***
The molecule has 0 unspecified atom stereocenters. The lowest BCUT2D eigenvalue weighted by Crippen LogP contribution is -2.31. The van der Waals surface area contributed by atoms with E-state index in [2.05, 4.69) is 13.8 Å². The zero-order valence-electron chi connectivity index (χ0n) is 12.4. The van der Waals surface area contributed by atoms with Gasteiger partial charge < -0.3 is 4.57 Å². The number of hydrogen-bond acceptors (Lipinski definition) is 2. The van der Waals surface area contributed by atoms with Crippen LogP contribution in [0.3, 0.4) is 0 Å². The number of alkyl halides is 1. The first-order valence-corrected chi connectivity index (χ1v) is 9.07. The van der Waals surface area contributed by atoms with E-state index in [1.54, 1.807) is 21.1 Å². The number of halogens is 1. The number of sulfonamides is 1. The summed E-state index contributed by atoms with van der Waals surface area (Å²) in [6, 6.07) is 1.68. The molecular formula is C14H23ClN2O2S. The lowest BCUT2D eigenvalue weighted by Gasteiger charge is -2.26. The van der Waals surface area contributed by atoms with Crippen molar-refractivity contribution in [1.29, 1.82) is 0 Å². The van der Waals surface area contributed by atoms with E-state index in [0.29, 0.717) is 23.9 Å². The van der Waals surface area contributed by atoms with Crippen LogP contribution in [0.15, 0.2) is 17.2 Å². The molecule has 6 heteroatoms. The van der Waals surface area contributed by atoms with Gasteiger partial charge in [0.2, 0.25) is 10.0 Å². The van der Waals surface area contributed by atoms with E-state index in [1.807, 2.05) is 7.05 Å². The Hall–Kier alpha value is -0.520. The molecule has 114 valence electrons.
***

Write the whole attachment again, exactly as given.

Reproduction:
The molecule has 0 unspecified atom stereocenters. The lowest BCUT2D eigenvalue weighted by Crippen LogP contribution is -2.31. The van der Waals surface area contributed by atoms with E-state index in [2.05, 4.69) is 13.8 Å². The zero-order valence-electron chi connectivity index (χ0n) is 12.4. The van der Waals surface area contributed by atoms with Gasteiger partial charge < -0.3 is 4.57 Å². The number of hydrogen-bond acceptors (Lipinski definition) is 2. The van der Waals surface area contributed by atoms with Crippen LogP contribution in [0.3, 0.4) is 0 Å². The number of alkyl halides is 1. The first-order valence-corrected chi connectivity index (χ1v) is 9.07. The van der Waals surface area contributed by atoms with E-state index in [1.54, 1.807) is 21.1 Å². The number of halogens is 1. The number of sulfonamides is 1. The summed E-state index contributed by atoms with van der Waals surface area (Å²) in [6, 6.07) is 1.68. The molecular formula is C14H23ClN2O2S. The lowest BCUT2D eigenvalue weighted by Gasteiger charge is -2.26. The van der Waals surface area contributed by atoms with Crippen molar-refractivity contribution in [1.29, 1.82) is 0 Å². The van der Waals surface area contributed by atoms with E-state index in [0.29, 0.717) is 23.9 Å². The van der Waals surface area contributed by atoms with Crippen LogP contribution in [0.15, 0.2) is 17.2 Å². The molecule has 6 heteroatoms. The van der Waals surface area contributed by atoms with Gasteiger partial charge in [0.2, 0.25) is 10.0 Å². The van der Waals surface area contributed by atoms with E-state index in [1.807, 2.05) is 7.05 Å². The Hall–Kier alpha value is -0.520. The molecule has 114 valence electrons.